What is Project Management Accounting?
Project management accounting tracks the costs for specific business projects or processes. This type of accounting falls under the standard job order cost accounting method. Individual financial reports provided by project management accounting indicate whether the project is on budget, has major cost overruns, or is failing to meet other financial goals set by management.
Job order costing tracks all costs associated with specific individual projects. Companies use projects to track the success of individual activities in their company. These projects are often under the direction of project managers who need information on financial performance.
Companies use job order costing to track direct materials, direct labor, and manufacturing overhead. Each item used in a project has a specific account on the general ledger. Accountants will record costs for each project every time an item is used. The total of these costs represents the current project cost.
Some companies may separate costs into categories to understand which area is the result of cost overruns. For example, when projects fall behind, more manpower is often necessary to bring the project current. Accountants will therefore allocate more direct labor costs to the project, increasing the total overall project costs.
A few industries are more notable for using project management accounting, including construction, manufacturing, and infrastructure firms. For example, a manufacturer of airplanes may use a project management accounting system built on standard job order costing. If the company takes special orders for airplanes, the company will need to create a separate accounting system for each special order. All costs used on the project must be allocated accordingly. Failure to manage project costs is likely to result in lower profits, as the airplane manufacturer may not be able to raise the price on its initial bid for the project.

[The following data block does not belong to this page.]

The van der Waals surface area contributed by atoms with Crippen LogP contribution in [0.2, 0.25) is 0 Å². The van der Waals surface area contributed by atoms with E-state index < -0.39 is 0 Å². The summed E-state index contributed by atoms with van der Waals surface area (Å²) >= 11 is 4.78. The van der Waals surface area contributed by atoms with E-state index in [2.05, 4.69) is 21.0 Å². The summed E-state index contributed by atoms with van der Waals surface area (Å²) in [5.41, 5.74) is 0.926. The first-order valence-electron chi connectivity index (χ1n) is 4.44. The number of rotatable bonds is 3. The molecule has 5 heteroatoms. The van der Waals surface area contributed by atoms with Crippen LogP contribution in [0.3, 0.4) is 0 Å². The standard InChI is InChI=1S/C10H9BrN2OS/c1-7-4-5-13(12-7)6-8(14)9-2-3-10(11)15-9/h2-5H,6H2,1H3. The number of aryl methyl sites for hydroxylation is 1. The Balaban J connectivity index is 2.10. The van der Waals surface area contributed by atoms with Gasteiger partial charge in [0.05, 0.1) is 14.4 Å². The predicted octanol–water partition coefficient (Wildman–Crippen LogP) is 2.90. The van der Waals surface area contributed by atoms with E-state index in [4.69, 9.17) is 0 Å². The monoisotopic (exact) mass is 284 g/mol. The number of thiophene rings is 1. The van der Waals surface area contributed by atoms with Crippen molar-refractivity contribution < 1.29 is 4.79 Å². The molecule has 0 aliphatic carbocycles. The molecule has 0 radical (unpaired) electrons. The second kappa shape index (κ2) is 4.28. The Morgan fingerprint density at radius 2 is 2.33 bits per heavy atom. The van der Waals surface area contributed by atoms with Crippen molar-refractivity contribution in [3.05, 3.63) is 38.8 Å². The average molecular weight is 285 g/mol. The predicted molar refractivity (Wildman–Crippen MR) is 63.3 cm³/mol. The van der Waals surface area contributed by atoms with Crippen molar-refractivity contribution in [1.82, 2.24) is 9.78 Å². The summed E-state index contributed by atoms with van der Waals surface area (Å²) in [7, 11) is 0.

Project management accounting is often susceptible to fraud and false information. Companies that have multiple projects going on at once may allocate costs from one project to the next. This allows the company to shift cost overruns among different projects in order to show a profit on a specific project. This represents fraud, as each project will have costs associated with it that does not accurately reflect the materials or labors used on the project. Management review is often necessary to approve orders for materials or labor, which can help ensures that project managers do not have the final say on ordering items for use on the project and attempting to hide costs.
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